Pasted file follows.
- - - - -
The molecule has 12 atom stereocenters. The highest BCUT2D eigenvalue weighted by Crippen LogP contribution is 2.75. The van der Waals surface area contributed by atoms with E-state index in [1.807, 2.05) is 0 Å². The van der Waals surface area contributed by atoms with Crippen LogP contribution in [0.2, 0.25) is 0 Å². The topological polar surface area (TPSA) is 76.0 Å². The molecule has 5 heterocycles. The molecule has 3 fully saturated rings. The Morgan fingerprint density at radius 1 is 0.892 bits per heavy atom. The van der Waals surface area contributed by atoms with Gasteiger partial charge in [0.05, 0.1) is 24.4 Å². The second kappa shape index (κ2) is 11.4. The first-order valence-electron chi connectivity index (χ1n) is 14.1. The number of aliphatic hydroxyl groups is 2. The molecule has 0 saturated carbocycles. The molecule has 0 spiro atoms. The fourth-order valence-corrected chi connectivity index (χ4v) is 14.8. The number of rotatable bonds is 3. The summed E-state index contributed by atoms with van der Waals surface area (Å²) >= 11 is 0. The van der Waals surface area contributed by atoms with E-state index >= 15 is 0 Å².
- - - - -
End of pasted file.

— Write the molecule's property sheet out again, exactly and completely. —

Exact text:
The molecule has 12 atom stereocenters. The highest BCUT2D eigenvalue weighted by Crippen LogP contribution is 2.75. The van der Waals surface area contributed by atoms with E-state index in [1.807, 2.05) is 0 Å². The van der Waals surface area contributed by atoms with Crippen LogP contribution in [0.2, 0.25) is 0 Å². The topological polar surface area (TPSA) is 76.0 Å². The molecule has 5 heterocycles. The molecule has 3 fully saturated rings. The Morgan fingerprint density at radius 1 is 0.892 bits per heavy atom. The van der Waals surface area contributed by atoms with Gasteiger partial charge in [0.05, 0.1) is 24.4 Å². The second kappa shape index (κ2) is 11.4. The first-order valence-electron chi connectivity index (χ1n) is 14.1. The number of aliphatic hydroxyl groups is 2. The molecule has 0 saturated carbocycles. The molecule has 0 spiro atoms. The fourth-order valence-corrected chi connectivity index (χ4v) is 14.8. The number of rotatable bonds is 3. The summed E-state index contributed by atoms with van der Waals surface area (Å²) >= 11 is 0. The van der Waals surface area contributed by atoms with E-state index >= 15 is 0 Å².